Ex-IMF chief's accuser files sex assault complaint
'I can't take it anymore hearing that I must be lying because I haven't filed suit': Banon
A French author who alleges former IMF head Dominique Strauss-Kahn tried to rape her during a book interview filed a criminal complaint Tuesday to try to clear her own name of suspicion that she fabricated the accusation.
The suit by Tristane Banon comes as the New York City hotel maid at the centre of an alleged sex assault involving Strauss-Kahn filed a libel lawsuit against the New York Post after it called her a prostitute.
Banon told French news magazine L'Express that she was tired of hearing "lies and rumours" told about the incident in 2003 with Strauss-Kahn.
Strauss-Kahn has labelled Banon's account "imaginary," and has threatened to file a criminal complaint of slander against her.
Strauss-Kahn is free on bail in New York, charged with attempted rape and other crimes after the maid accused him of forcing her to perform oral sex in his New York hotel room in May. The U.S. case has been badly weakened by doubts about the accuser's credibility.
Strauss-Kahn resigned as International Monetary Fund chief to fight the charges.
In a further twist to the saga, his New York accuser filed a libel suit Tuesday against the New York Post after the newspaper called her a prostitute.
The maid's lawyer, Kenneth Thompson, filed her claim Tuesday in New York's state Supreme Court. A series of Post articles over the weekend said the 32-year-old was a "prostitute" and a "hooker," and that she "traded sex for money."
The lawsuit says the statements are false. The Post didn't immediately comment.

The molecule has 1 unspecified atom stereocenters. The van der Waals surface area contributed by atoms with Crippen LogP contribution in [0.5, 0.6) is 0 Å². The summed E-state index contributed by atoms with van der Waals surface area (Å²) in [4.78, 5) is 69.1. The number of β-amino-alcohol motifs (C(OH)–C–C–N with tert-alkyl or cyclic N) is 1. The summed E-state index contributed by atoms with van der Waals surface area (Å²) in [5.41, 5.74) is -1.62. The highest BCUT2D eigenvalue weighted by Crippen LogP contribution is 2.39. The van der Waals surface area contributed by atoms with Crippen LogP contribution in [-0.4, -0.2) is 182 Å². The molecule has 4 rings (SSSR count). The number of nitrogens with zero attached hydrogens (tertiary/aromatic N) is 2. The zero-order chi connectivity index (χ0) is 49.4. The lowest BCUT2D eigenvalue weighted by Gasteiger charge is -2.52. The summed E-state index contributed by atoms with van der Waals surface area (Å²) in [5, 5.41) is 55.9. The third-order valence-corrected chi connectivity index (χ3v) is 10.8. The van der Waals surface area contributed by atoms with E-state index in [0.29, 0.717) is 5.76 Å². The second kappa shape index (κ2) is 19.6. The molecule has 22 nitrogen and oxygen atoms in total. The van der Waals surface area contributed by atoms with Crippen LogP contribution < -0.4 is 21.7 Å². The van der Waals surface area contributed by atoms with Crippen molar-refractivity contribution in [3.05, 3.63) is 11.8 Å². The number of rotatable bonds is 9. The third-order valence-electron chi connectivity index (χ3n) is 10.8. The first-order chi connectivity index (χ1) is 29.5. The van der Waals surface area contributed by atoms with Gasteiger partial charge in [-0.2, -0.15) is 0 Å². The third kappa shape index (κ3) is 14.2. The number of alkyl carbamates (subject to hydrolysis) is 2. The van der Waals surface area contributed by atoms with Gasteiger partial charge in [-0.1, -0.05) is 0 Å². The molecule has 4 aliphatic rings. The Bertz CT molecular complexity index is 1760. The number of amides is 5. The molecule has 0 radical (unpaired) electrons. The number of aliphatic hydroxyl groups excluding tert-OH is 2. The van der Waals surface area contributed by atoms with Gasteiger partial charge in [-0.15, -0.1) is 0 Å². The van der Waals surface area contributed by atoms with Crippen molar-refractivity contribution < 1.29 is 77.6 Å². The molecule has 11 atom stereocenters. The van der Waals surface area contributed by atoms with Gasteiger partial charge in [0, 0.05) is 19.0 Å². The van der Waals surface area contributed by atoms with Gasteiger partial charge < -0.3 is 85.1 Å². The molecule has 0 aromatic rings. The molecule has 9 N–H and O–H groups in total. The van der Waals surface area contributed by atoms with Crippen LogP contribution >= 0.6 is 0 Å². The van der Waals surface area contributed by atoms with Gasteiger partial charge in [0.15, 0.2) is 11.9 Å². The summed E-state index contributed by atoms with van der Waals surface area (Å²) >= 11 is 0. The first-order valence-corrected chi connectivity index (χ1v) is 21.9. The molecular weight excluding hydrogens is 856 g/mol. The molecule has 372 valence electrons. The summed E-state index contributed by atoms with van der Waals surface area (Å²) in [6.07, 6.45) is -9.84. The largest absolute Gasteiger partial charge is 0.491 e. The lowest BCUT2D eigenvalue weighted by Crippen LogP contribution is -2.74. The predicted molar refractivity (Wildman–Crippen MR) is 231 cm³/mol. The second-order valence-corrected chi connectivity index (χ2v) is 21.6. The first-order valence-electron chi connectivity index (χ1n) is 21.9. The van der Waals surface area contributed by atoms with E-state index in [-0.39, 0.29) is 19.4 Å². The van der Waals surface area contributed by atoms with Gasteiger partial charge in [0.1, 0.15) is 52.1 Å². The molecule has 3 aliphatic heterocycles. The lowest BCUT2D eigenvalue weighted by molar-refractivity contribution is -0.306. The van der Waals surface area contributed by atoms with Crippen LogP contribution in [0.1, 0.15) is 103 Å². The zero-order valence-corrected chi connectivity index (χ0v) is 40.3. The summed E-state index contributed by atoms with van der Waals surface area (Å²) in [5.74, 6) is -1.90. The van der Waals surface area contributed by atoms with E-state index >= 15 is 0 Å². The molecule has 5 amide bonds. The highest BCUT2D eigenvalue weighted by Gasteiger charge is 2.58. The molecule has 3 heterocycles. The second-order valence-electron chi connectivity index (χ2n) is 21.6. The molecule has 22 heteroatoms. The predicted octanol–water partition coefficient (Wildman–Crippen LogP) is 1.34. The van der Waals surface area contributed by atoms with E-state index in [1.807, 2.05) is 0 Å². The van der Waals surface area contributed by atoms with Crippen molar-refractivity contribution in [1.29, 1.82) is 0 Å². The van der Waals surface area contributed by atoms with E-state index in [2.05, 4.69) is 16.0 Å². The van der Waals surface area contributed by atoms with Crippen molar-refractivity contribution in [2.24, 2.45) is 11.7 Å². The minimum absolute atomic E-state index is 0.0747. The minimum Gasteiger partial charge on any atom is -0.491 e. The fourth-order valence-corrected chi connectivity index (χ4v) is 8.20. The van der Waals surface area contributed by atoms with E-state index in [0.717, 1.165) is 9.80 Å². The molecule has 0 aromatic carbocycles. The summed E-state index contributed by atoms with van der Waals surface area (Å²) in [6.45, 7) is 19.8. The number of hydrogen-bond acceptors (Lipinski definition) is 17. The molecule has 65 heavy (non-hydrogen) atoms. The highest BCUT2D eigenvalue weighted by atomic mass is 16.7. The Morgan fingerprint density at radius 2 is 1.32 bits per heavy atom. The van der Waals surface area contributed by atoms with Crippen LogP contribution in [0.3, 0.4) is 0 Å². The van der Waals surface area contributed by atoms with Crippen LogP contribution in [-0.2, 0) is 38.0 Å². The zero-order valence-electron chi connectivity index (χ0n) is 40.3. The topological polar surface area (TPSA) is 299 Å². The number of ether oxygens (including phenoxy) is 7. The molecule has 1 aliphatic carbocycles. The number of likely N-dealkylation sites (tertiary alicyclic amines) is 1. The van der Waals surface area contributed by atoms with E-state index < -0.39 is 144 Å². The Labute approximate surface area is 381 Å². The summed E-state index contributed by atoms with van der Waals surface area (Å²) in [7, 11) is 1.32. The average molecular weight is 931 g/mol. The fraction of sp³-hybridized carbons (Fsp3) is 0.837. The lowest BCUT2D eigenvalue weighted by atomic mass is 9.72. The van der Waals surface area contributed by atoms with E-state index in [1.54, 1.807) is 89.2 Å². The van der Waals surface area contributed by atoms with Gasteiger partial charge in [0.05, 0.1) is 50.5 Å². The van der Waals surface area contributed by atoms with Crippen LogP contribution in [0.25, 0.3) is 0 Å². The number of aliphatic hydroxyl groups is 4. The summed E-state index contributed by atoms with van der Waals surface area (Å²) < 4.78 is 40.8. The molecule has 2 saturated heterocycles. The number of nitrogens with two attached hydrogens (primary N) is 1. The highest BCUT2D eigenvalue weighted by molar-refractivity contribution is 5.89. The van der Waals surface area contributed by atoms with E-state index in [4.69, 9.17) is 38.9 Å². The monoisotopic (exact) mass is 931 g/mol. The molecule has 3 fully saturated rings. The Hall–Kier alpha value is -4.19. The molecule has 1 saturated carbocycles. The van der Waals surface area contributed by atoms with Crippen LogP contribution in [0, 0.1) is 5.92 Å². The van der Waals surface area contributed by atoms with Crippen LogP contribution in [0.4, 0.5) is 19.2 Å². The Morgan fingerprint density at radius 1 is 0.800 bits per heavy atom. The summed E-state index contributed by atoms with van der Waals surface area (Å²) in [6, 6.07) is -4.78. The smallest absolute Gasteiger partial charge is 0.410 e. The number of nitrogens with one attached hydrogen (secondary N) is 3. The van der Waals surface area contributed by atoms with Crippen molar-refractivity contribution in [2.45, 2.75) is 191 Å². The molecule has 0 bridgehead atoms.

Banon, meanwhile, said she had waited eight years before filing her complaint because "it's very difficult for any woman in this situation … and it's even more difficult when you know in advance that it's doomed to failure."
Accuser 'left out sordid details' in book
Banon, 31, says she described some of the attack in an "autobiographical novel" she published in 2006 called TheTrapezist.
"I left out some sordid details, about his fingers in my mouth, his hands in my underwear after he ripped off my jeans and my bra," Banon said.
"He grabbed my hand, then my arm, I told him to let me go and that's when the fight started. He pulled me towards him, we fell down and fought on the ground for a few minutes," Banon said.
She said she started kicking him with her boots, then finally broke free, ran down the stairs and called her mother from her car.
"I couldn't even drive I was trembling so much," she said.
Lawyer David Koubbi said Banon had been dissuaded from filing charges by her mother, Anne Mansouret, a regional councillor in Strauss-Kahn's Socialist party.
Mansouret now says she regrets urging her daughter not to file a complaint after the incident but she feared that taking action against such a powerful Frenchman would affect her daughter's career.
Investigation could take years
Now that Banon has filed her complaint, a prosecutor could conduct a preliminary investigation to determine if there is enough evidence to support charges against Strauss-Kahn.
Preliminary charges are followed by a lengthier investigation, sometimes lasting years, to determine if the case should go to trial before a judge.
The same process would apply to the slander complaint against Banon.
A slander charge can be brought against anyone who French prosecutors believe deliberately filed a false complaint with authorities. In Banon's case, an investigation would begin only if her attempted rape complaint is found to be false. A slander charge carries a maximum term of five years in a prison and a $65,000 US fine.
French prosecutors could decide not to pursue the case against Strauss-Kahn if they find evidence he engaged in forcible sexual contact that fell short of attempted rape. The statute of limitations on sexual assault charges in France is three years, while attempted rape charges can be filed for up to 10 years after the alleged crime.
Before the U.S. assault charges, Strauss-Kahn was considered the Socialist Party's strongest possible candidate to defeat conservative President Nicolas Sarkozy in France's 2012 presidential election.
Strauss-Kahn has relinquished his passport to authorities in New York and his next court appearance is July 18.